Noting that other countries are showing no signs of reducing their export subsidies, USDA has announced the initial round of allocations under the Dairy Export Incentives Program for the period July 1 through June 30, 2010.
Agriculture Secretary Tom Vilsack said the allocations, which help U.S. dairy exporters meet subsidized prices in international export markets, will include amounts left over from 2008-09 and new offerings from the 2009-2010 program.
“The United States has taken a measured approach in operating the DEIP that is fully consistent with our WTO commitments,” said Vilsack. “It appears, however, that our international markets continue to erode and the European Union has shown no indication that it will refrain from providing dairy export subsidies.
“We will continue to use this program in a responsible manner in support of U.S. dairy farmers,” the secretary added in a news release from the Agriculture Department.
Of the 2008-2009 DEIP allocations announced in May 2009, 48,176 metric tons of nonfat dry milk; 19,235 metric tons of butterfat; and 2,878 metric tons of cheeses remain uncommitted. These balances will be made available through the issuance of new Invitations for Offers. Country and region quantities may be limited by the individual invitations.
Under U.S. World Trade Organization commitments, USDA is allowed to provide bonuses for dairy products on a July through June yearly basis of 68,201 metric tons of nonfat dry milk; 21,097 metric tons of butterfat; 3,030 metric tons of various cheeses, and 34 metric tons of other dairy products. The balances being made available through the new Invitations for Offers will count against the 2009-2010 U.S. WTO commitment levels.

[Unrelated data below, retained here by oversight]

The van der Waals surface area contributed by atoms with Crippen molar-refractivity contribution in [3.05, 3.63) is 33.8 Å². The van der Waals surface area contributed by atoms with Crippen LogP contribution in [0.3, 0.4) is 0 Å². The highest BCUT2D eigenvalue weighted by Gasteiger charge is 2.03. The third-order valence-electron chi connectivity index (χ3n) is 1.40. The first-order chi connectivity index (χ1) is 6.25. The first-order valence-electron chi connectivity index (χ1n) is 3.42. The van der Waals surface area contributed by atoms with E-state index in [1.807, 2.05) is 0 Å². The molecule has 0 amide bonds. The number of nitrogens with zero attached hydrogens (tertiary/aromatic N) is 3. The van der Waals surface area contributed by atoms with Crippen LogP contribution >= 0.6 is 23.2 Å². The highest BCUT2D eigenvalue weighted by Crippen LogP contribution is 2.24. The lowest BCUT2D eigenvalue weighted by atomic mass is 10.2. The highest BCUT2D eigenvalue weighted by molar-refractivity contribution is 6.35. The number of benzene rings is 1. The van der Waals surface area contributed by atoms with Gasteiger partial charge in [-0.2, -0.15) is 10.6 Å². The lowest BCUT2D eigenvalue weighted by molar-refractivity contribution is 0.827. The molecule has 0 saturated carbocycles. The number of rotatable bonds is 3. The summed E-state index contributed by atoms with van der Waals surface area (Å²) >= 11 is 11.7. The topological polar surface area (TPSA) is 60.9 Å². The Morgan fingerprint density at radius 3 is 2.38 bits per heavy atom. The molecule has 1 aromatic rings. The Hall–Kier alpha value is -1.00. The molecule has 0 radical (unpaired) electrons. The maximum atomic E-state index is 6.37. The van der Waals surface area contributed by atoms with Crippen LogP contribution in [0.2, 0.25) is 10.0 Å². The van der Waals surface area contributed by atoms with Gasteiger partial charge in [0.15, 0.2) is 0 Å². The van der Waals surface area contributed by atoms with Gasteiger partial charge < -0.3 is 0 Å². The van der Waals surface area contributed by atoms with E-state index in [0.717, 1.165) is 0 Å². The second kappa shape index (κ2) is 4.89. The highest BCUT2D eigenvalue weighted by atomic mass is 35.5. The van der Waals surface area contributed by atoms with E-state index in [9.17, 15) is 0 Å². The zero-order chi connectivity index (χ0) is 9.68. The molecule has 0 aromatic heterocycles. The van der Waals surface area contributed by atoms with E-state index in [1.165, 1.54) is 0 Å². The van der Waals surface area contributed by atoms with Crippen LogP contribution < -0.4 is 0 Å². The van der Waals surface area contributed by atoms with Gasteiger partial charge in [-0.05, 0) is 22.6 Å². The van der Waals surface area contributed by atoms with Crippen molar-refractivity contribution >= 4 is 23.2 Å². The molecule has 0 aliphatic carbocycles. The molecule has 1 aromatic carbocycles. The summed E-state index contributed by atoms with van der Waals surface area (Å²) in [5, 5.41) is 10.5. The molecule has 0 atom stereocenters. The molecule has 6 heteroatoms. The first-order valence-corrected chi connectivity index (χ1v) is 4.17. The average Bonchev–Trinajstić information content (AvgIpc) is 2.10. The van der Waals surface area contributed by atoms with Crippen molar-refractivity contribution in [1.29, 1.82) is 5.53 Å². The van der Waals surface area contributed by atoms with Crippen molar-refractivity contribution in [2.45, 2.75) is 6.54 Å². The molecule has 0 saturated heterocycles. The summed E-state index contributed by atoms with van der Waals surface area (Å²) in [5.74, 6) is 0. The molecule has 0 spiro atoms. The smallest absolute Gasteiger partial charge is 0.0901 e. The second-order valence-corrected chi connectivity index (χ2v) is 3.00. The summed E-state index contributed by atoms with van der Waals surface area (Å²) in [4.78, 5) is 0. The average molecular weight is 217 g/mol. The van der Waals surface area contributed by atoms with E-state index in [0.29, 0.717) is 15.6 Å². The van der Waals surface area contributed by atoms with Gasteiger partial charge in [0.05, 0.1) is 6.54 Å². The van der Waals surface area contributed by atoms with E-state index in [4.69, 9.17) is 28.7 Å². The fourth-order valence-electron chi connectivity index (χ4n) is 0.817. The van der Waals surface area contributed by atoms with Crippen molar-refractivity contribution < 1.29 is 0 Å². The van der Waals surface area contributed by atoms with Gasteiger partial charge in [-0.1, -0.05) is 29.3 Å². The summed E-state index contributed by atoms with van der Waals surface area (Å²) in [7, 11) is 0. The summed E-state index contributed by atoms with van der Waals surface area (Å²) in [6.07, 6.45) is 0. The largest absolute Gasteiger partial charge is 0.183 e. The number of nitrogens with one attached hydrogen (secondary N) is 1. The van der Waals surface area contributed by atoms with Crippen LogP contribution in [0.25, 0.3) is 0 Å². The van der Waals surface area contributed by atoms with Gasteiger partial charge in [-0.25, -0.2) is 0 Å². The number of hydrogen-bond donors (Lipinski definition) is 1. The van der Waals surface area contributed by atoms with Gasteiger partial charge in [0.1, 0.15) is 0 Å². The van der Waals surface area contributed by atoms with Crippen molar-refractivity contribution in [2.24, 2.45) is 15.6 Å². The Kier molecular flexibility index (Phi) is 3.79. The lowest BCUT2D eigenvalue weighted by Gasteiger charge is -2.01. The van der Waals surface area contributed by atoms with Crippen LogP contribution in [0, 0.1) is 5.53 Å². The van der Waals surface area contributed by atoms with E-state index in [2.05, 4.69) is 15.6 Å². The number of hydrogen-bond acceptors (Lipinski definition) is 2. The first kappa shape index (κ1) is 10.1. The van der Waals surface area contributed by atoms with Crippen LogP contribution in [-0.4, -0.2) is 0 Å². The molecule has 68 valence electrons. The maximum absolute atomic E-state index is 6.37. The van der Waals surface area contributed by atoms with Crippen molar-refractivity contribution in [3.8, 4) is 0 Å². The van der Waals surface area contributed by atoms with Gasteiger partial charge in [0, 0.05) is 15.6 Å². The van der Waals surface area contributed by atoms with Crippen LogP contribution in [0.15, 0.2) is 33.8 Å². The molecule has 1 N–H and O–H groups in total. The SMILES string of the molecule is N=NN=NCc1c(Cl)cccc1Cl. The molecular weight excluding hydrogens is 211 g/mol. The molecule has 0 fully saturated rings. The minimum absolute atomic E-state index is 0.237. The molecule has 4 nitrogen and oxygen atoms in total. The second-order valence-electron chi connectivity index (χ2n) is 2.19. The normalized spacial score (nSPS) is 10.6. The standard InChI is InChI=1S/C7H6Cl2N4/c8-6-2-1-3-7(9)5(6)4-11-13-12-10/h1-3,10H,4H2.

Administered by USDA’s Foreign Agricultural Service, the DEIP was reauthorized by the Food, Conservation, and Energy Act of 2008. Under the Uruguay Round Agreement on Agriculture, the United States has established annual export subsidy ceilings by commodity with respect to maximum permitted quantities and maximum budgetary expenditures.
Despite efforts by some organizations to reduce the size of the dairy herd, milk prices remain below the cost of production for many parts of the country. Farm groups said the USDA announcement will help stabilize prices.
More information about this program, including the announcement of Invitations for Offers, is available at http://www.fas.usda.gov/excredits/deip/deip-new.asp or by calling FAS's Credit Programs Division, Office of Trade Programs, at (202) 720-3224 or (202) 720-6211.